Freud claimed the Oedipus complex manifests during the phallic stage—just like castration anxiety. However, the Oedipus complex comes first and leads to castration anxiety. Freud claimed that boys develop their first sexual feelings during the phallic stage. Curiously, they (unconsciously) direct those feelings toward their mothers. This was what Freud called the Oedipus complex: the sexual feelings a child directs to his mother.

Fortunately for human evolution, the boys quickly realize that their fathers have already taken their mothers. So they start to consider their fathers as competitors for their mother’s love. Then the boys figure out that women do not have penises. As we mentioned in the previous entry, the boys assume that women lost their penises after they were cut off as punishment.

The boys fear their fathers could cut off their penises, too, if the father should learn of the son’s feelings for the mother. So they suppress the sexual feelings they have for their mothers and ally with their fathers to save their penises. This marks the end of the phallic stage and the beginning of the latency stage, when the child has no sexual feelings.

The Electra Complex

Freud developed the theory of what he called the “negative Oedipus complex” or “feminine Oedipus attitude” at the same time he came up with the Oedipus complex. The negative Oedipus complex is the opposite and feminine version of the male Oedipus complex. Like the Oedipus complex, it supposedly occurs in the phallic stage.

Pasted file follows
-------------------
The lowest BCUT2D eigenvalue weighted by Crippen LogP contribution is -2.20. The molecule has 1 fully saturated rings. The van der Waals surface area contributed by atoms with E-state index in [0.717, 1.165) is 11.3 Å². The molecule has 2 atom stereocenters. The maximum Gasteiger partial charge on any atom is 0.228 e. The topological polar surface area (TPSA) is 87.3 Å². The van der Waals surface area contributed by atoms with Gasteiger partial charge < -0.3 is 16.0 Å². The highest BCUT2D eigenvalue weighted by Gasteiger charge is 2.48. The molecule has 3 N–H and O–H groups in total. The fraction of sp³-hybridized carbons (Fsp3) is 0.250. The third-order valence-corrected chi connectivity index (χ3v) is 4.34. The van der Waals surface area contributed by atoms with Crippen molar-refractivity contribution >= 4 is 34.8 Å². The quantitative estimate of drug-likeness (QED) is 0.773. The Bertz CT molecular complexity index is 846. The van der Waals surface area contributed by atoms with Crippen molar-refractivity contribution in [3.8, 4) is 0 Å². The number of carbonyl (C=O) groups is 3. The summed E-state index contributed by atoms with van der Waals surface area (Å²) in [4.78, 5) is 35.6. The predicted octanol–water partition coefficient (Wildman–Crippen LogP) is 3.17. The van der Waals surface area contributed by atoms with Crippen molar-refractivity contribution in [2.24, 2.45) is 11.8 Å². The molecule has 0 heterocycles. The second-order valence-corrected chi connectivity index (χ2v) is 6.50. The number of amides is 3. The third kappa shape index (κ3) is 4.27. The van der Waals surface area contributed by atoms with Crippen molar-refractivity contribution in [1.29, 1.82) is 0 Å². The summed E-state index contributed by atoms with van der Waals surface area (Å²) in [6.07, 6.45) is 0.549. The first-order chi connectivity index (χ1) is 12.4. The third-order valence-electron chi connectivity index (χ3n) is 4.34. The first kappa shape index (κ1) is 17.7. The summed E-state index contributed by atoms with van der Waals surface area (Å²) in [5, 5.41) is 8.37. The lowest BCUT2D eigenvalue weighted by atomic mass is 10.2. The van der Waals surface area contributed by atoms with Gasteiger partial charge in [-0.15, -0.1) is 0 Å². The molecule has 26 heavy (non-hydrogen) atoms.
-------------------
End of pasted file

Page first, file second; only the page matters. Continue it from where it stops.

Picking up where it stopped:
Freud claimed girls are often closer to their mothers than their fathers at birth. However, that changes when they reach the phallic stage. Like boys, girls notice their lack of penises during the phallic stage. For some reason, they, too, believe that they used to have penises but lost them after they were castrated.

Instead of developing castration anxiety like boys, the girls develop the Electra complex. This causes them to dislike their mother, who they blame for their castration. At the same time, they forge closer ties with their father over his possession of a penis. However, the girl reignites her relationship with her mother as she enters the latency stage.

As mentioned, Freud called this syndrome the negative Oedipus complex or the feminine Oedipus attitude. That changed in 1913, when Carl Jung, a one-time associate of Freud, renamed it the Electra complex. Freud rejected the name.